(from "Uncle Tom's Cabin")
One rainy afternoon a traveller stopped at the door of a small country hotel, in a village in Kentucky [ken´tAkI].
The newcomer was a short stout man, carefully dressed, with a round, good-natured face.
"What's that?" he said, noticing that some of the guests had formed a group around a large advertisement.
"Nigger advertised," said one of the group.
Mr Wilson [´wIlsn] (for that was the gentleman's name) took out his glasses and fixed them on his nose. Then he read:
"Ran away my mulatto boy, George. Said George six feet in height, a very light mulatto, brown curly hair, is very intelligent, speaks handsomely, can read and write, has been branded on his right hand with the letter H.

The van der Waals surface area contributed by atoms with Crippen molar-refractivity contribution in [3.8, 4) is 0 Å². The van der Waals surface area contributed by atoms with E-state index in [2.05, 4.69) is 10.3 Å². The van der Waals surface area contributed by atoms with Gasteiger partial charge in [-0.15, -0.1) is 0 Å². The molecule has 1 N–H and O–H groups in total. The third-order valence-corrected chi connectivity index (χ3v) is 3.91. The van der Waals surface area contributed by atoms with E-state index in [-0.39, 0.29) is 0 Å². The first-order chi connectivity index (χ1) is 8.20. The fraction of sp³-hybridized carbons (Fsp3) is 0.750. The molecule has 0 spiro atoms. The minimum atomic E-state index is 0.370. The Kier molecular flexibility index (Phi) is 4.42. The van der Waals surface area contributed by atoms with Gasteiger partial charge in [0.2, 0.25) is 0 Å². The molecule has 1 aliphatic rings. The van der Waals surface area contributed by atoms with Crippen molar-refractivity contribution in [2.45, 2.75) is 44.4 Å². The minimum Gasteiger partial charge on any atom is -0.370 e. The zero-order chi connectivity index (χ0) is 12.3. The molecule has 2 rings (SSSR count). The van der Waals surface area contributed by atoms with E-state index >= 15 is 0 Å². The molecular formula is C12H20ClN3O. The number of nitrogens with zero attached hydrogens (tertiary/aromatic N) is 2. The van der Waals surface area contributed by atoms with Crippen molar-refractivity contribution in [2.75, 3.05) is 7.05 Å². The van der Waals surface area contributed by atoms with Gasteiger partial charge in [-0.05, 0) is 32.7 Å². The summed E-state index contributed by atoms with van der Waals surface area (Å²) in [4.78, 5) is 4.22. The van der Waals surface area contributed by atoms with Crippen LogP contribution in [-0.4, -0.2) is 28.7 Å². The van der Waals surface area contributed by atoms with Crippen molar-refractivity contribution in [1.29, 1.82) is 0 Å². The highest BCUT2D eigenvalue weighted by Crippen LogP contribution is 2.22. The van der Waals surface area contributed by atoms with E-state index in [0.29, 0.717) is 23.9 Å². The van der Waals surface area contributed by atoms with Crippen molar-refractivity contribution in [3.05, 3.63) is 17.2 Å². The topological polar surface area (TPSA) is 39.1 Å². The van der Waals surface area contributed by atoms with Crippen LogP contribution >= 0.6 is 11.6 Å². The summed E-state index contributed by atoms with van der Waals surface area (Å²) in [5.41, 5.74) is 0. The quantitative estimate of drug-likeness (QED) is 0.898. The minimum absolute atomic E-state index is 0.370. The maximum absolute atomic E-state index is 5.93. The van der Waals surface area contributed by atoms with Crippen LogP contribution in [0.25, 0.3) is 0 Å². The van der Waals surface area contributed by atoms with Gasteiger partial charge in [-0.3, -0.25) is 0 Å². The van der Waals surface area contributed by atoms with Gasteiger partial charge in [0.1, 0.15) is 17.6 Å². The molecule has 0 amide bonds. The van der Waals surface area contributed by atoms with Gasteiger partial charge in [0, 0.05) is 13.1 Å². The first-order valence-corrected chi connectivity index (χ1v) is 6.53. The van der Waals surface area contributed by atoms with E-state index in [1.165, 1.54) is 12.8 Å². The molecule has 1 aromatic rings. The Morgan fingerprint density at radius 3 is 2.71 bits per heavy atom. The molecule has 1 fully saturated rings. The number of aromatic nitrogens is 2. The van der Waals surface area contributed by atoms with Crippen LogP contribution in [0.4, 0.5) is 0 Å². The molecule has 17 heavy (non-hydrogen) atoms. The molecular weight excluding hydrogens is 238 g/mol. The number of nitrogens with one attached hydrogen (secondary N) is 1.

"I will give four hundred dollars for him alive, and the same sum for reliable proof that he has been killed."
The old gentleman read this advertisement from end to end, in a low voice. Then he said aloud:
"The boy described here is a fine fellow. He worked for me six years or so at my factory, and he was my best hand. He invented a good machine - a really valuable one. His master holds the patent of it."
"To be sure," said another man in the group, "he holds it and makes money out of it and at the same time he brands the boy on his right hand. If I had a chance, I'd mark him so that he'd carry it for a long time."